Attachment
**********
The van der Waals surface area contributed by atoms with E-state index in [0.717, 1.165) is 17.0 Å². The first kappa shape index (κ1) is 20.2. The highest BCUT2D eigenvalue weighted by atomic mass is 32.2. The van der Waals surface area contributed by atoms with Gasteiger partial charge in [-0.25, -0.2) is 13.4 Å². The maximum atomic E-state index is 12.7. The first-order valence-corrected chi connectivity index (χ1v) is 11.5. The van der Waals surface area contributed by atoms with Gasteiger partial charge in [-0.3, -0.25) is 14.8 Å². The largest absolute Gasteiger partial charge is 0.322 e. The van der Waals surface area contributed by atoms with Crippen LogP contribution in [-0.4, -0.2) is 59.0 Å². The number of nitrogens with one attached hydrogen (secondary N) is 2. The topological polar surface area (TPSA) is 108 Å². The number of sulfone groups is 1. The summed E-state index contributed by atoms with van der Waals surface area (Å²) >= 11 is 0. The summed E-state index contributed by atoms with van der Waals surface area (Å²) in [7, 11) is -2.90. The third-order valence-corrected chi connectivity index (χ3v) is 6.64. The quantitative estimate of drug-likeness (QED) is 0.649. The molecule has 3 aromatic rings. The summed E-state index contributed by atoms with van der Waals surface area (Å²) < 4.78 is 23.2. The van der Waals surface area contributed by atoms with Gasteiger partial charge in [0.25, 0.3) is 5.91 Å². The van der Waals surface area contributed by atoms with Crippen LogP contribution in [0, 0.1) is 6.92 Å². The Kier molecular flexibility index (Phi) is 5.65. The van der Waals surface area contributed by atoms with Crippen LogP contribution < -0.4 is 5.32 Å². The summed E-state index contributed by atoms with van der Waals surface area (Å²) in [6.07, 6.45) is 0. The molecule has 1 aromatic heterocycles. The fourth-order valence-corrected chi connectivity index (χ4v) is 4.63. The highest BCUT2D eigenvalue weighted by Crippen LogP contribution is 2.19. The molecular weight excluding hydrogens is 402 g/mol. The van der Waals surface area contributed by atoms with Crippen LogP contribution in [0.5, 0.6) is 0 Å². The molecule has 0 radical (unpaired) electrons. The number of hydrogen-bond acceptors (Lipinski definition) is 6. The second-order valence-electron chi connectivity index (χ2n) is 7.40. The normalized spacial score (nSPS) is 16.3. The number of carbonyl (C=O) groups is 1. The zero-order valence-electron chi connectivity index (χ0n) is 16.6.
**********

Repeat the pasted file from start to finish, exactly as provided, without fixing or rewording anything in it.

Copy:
The van der Waals surface area contributed by atoms with E-state index in [0.717, 1.165) is 17.0 Å². The first kappa shape index (κ1) is 20.2. The highest BCUT2D eigenvalue weighted by atomic mass is 32.2. The van der Waals surface area contributed by atoms with Gasteiger partial charge in [-0.25, -0.2) is 13.4 Å². The maximum atomic E-state index is 12.7. The first-order valence-corrected chi connectivity index (χ1v) is 11.5. The van der Waals surface area contributed by atoms with Gasteiger partial charge in [-0.3, -0.25) is 14.8 Å². The largest absolute Gasteiger partial charge is 0.322 e. The van der Waals surface area contributed by atoms with Crippen LogP contribution in [-0.4, -0.2) is 59.0 Å². The number of nitrogens with one attached hydrogen (secondary N) is 2. The topological polar surface area (TPSA) is 108 Å². The number of sulfone groups is 1. The summed E-state index contributed by atoms with van der Waals surface area (Å²) >= 11 is 0. The summed E-state index contributed by atoms with van der Waals surface area (Å²) in [7, 11) is -2.90. The third-order valence-corrected chi connectivity index (χ3v) is 6.64. The quantitative estimate of drug-likeness (QED) is 0.649. The molecule has 3 aromatic rings. The summed E-state index contributed by atoms with van der Waals surface area (Å²) < 4.78 is 23.2. The van der Waals surface area contributed by atoms with Gasteiger partial charge in [0.25, 0.3) is 5.91 Å². The van der Waals surface area contributed by atoms with Crippen LogP contribution in [0, 0.1) is 6.92 Å². The Kier molecular flexibility index (Phi) is 5.65. The van der Waals surface area contributed by atoms with Crippen LogP contribution < -0.4 is 5.32 Å². The summed E-state index contributed by atoms with van der Waals surface area (Å²) in [6.07, 6.45) is 0. The molecule has 1 aromatic heterocycles. The fourth-order valence-corrected chi connectivity index (χ4v) is 4.63. The highest BCUT2D eigenvalue weighted by Crippen LogP contribution is 2.19. The molecular weight excluding hydrogens is 402 g/mol. The van der Waals surface area contributed by atoms with Crippen LogP contribution in [0.5, 0.6) is 0 Å². The molecule has 0 radical (unpaired) electrons. The number of hydrogen-bond acceptors (Lipinski definition) is 6. The second-order valence-electron chi connectivity index (χ2n) is 7.40. The normalized spacial score (nSPS) is 16.3. The number of carbonyl (C=O) groups is 1. The zero-order valence-electron chi connectivity index (χ0n) is 16.6.